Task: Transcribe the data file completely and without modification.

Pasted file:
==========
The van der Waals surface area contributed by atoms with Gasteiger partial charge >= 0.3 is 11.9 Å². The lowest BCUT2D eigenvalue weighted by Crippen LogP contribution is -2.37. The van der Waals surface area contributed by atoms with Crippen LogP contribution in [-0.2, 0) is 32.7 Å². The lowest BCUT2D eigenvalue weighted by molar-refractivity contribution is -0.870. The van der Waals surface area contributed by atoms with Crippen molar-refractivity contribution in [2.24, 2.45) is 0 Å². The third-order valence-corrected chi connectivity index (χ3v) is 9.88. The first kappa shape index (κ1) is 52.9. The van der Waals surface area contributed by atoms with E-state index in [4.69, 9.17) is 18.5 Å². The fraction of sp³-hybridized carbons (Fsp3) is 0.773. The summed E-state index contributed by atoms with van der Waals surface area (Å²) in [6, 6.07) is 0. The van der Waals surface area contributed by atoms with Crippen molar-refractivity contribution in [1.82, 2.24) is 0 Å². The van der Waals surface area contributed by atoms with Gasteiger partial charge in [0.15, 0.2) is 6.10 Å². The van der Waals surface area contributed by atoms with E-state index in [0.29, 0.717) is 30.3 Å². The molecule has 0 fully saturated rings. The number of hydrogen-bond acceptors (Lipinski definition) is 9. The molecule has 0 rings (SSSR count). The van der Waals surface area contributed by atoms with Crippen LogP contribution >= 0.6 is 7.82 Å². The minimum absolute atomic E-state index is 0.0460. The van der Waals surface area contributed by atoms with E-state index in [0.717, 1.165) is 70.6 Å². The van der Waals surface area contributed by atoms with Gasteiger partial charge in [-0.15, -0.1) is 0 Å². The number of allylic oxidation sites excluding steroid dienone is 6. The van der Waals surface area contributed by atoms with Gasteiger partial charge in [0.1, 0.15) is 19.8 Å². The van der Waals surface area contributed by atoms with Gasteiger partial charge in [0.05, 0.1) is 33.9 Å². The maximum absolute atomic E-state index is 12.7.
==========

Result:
The van der Waals surface area contributed by atoms with Gasteiger partial charge >= 0.3 is 11.9 Å². The lowest BCUT2D eigenvalue weighted by Crippen LogP contribution is -2.37. The van der Waals surface area contributed by atoms with Crippen LogP contribution in [-0.2, 0) is 32.7 Å². The lowest BCUT2D eigenvalue weighted by molar-refractivity contribution is -0.870. The van der Waals surface area contributed by atoms with Crippen molar-refractivity contribution in [2.24, 2.45) is 0 Å². The third-order valence-corrected chi connectivity index (χ3v) is 9.88. The first kappa shape index (κ1) is 52.9. The van der Waals surface area contributed by atoms with E-state index in [4.69, 9.17) is 18.5 Å². The fraction of sp³-hybridized carbons (Fsp3) is 0.773. The summed E-state index contributed by atoms with van der Waals surface area (Å²) in [6, 6.07) is 0. The van der Waals surface area contributed by atoms with Crippen molar-refractivity contribution in [1.82, 2.24) is 0 Å². The van der Waals surface area contributed by atoms with Gasteiger partial charge in [0.15, 0.2) is 6.10 Å². The van der Waals surface area contributed by atoms with E-state index in [0.29, 0.717) is 30.3 Å². The molecule has 0 fully saturated rings. The number of hydrogen-bond acceptors (Lipinski definition) is 9. The molecule has 0 rings (SSSR count). The van der Waals surface area contributed by atoms with Crippen LogP contribution >= 0.6 is 7.82 Å². The minimum absolute atomic E-state index is 0.0460. The van der Waals surface area contributed by atoms with E-state index in [0.717, 1.165) is 70.6 Å². The van der Waals surface area contributed by atoms with Gasteiger partial charge in [-0.15, -0.1) is 0 Å². The number of allylic oxidation sites excluding steroid dienone is 6. The van der Waals surface area contributed by atoms with Gasteiger partial charge in [0.1, 0.15) is 19.8 Å². The van der Waals surface area contributed by atoms with Gasteiger partial charge in [0.05, 0.1) is 33.9 Å². The maximum absolute atomic E-state index is 12.7.